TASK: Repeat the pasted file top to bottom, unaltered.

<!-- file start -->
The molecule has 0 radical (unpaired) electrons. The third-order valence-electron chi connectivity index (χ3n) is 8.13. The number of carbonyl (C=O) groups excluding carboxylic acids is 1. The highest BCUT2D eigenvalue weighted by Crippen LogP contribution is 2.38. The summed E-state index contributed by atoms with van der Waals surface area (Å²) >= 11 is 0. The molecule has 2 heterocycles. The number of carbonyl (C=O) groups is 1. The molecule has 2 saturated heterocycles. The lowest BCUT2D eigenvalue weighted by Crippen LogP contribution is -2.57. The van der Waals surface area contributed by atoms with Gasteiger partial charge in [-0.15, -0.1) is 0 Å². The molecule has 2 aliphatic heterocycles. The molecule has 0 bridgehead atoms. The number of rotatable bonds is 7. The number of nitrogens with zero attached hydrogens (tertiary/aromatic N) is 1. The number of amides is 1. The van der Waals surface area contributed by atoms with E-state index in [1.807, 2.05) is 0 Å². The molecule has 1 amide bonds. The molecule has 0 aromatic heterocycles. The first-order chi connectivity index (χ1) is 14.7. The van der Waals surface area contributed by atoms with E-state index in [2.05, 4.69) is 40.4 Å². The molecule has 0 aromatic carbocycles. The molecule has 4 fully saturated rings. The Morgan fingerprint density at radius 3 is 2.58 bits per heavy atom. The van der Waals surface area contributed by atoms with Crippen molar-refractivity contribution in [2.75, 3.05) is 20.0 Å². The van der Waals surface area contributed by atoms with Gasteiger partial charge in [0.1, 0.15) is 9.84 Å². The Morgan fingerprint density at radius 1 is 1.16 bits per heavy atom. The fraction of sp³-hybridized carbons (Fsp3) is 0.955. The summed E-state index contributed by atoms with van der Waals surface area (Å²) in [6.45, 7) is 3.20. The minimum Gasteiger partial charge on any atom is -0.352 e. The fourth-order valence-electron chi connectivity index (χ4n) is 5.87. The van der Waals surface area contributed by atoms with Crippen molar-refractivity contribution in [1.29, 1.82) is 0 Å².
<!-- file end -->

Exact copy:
The molecule has 0 radical (unpaired) electrons. The third-order valence-electron chi connectivity index (χ3n) is 8.13. The number of carbonyl (C=O) groups excluding carboxylic acids is 1. The highest BCUT2D eigenvalue weighted by Crippen LogP contribution is 2.38. The summed E-state index contributed by atoms with van der Waals surface area (Å²) >= 11 is 0. The molecule has 2 heterocycles. The number of carbonyl (C=O) groups is 1. The molecule has 2 saturated heterocycles. The lowest BCUT2D eigenvalue weighted by Crippen LogP contribution is -2.57. The van der Waals surface area contributed by atoms with Gasteiger partial charge in [-0.15, -0.1) is 0 Å². The molecule has 2 aliphatic heterocycles. The molecule has 0 bridgehead atoms. The number of rotatable bonds is 7. The number of nitrogens with zero attached hydrogens (tertiary/aromatic N) is 1. The number of amides is 1. The van der Waals surface area contributed by atoms with E-state index in [1.807, 2.05) is 0 Å². The molecule has 1 amide bonds. The molecule has 0 aromatic heterocycles. The first-order chi connectivity index (χ1) is 14.7. The van der Waals surface area contributed by atoms with E-state index in [2.05, 4.69) is 40.4 Å². The molecule has 0 aromatic carbocycles. The molecule has 4 fully saturated rings. The Morgan fingerprint density at radius 3 is 2.58 bits per heavy atom. The van der Waals surface area contributed by atoms with Crippen molar-refractivity contribution in [2.75, 3.05) is 20.0 Å². The van der Waals surface area contributed by atoms with Gasteiger partial charge in [0.1, 0.15) is 9.84 Å². The Morgan fingerprint density at radius 1 is 1.16 bits per heavy atom. The fraction of sp³-hybridized carbons (Fsp3) is 0.955. The summed E-state index contributed by atoms with van der Waals surface area (Å²) in [6.45, 7) is 3.20. The minimum Gasteiger partial charge on any atom is -0.352 e. The fourth-order valence-electron chi connectivity index (χ4n) is 5.87. The van der Waals surface area contributed by atoms with Crippen molar-refractivity contribution in [1.29, 1.82) is 0 Å².